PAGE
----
Steer don’t be pulled

  • Do not use a link contained in a message – whether it comes in email, IM, on a social networking site, text message, or some other means. Find the proper URL yourself using a search engine – and use a malware filter like McAfee Site Advisor (it’s free) to be sure the site is legitimate before clicking the link.
  • If you think you need to install a newer version of ANY software, go to the company’s site (in this case Adobe.com) and download from there. It is the only way to ensure you are not getting something other than you bargained for.

Following a few safety principles will keep the Grinch, Koobface, and other nastiness out of your holiday festivities.


220 Million Personal Data Records Exposed So Far This Year

November 27, 2009

A new article by Andy Greenberg for Forbes reports a shocking 220 million personal data records containing highly sensitive information have been exposed by hackers so far this year.

Add to this the (reported) personal data records breached in security breaches in the US since Jan. 2005 and over 341,742,628 sensitive personal data records have now been compromised according to the Privacy Rights Clearinghouse that tracks breaches. The data exposed includes Social Security numbers, medical records, and credit card/banking information, as well as addresses, phone numbers, etc.

NOTE: Though the total US population today is roughly 310 million, it does not mean everyone’s records – and then some – have been exposed. Some people may have had their records breached multiple times, while others may not have been exposed. However, the likelihood that your data has been compromised is now staggering.

What does this mean to you?

  1. Be diligent in monitoring your financial and medical identities. This information has significant value to criminals and they will exploit any information they acquire. Learn how to protect your identity, get free credit reports, freeze your credit, and more in my blogs:
    1. Protect your credit: one free step towards peace of mind
    2. Stay Safer – Place a Security Freeze on Your Credit
    3. ShieldSafe: ID Theft Protection Reminder Service
  2. Understand the scope of the problem by reading these blogs:
    1. 130 Million Credit and Debit Card Numbers Stolen – Is Yours Secure?
    2. 11 Things an Online Criminal Will Never Tell You
  3. Be wary of allowing additional information about yourself be placed online before better security standards are in place. Your medical records are perhaps your biggest new threat area, learn how in these blogs;
    1. HHS Issue Notification Rules for Personal Health Record Breaches – But What Prevents Breaches?
    2. Online Medical Fraud: New Tools for Old Scams
    3. Risks of Placing Medical Records Online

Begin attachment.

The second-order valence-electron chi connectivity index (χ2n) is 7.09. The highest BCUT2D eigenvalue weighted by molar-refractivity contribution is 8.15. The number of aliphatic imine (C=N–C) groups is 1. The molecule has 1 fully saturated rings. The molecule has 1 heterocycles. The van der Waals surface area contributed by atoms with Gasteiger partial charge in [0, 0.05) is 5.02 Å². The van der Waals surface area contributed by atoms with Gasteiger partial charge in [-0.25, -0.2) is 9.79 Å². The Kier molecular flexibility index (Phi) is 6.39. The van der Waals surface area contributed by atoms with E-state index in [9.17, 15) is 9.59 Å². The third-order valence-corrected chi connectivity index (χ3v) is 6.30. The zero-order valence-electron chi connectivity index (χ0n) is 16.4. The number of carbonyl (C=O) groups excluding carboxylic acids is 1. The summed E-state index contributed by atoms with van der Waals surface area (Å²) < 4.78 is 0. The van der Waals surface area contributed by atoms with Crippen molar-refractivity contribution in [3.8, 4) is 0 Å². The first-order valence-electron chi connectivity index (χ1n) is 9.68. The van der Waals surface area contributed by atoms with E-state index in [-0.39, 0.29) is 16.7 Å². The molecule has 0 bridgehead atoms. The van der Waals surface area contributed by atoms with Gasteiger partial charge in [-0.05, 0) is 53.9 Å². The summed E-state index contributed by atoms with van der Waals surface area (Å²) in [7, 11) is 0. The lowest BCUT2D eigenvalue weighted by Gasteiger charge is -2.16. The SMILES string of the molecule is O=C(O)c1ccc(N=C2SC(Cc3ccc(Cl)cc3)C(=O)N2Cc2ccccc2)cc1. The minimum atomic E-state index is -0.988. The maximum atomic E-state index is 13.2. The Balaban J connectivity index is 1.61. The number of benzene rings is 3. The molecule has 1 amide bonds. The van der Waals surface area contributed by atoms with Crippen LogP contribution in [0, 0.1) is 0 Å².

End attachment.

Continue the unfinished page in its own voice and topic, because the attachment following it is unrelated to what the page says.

4. Demand better security and accountability of the companies, institutions, and government agencies holding your records.
    1. Internal security measures need to be in place to:
      1. Block dishonest employees from making off with records
      2. Prohibit employees to take records away from the secure facility – in laptops, flash drives, etc. that can be stolen, “lost” or otherwise compromised.
      3. Train employees in security measures – and continually test that these are upheld
      4. Ensure all sensitive information is encrypted rendering it useless to those without the necessary key
      5. Increase defenses against hackers, with stronger security measures and multi-tiered layers
    2. National security standards need to be strengthened to:
      1. Increase penalties to companies with data breaches
      2. Increase speed of notification to consumers affected by data breaches
      3. Increase assistance to consumers affected by data breaches

Stay diligent,


Search Engines Responsibility to Block Malware

November 24, 2009

New malware is released on the Internet every 30 seconds according to McAfee research, and the problems it causes threaten the very health of the online environment. Much of this malware is distributed through search results. Some is disseminated through the millions of legitimate websites that have been infected – including .gov, .edu, .org, and .net sites. Other malware is distributed via the millions of deliberately malicious websites whose express purpose is to dump malware onto hapless consumers’ devices.

Tackling the malware scourge are dozens of security software companies and law enforcement agencies. Enduring the most pain are consumers and companies doing business online. Who’s not at the table?

Search engine companies – the very companies that enable the dissemination of most malware today – are notably absent in this battle. Why have Google, Microsoft, Yahoo, and other search companies. failed to step up to their role and responsibility in blocking malicious sites?

Why is Google promoting harmful sites in their sponsored search links section?

Without using a tool that flags harmful sites (in this graphic, it’s McAfee Site Advisor, but there are several options) consumers have no way of knowing that the first sponsored link is harmful.

Defining ‘malicious’ is not an impossible task. Malicious is a matter of definition along a sliding scale, and it can be argued where the line should be drawn. Fine, argue about it – then set a standard.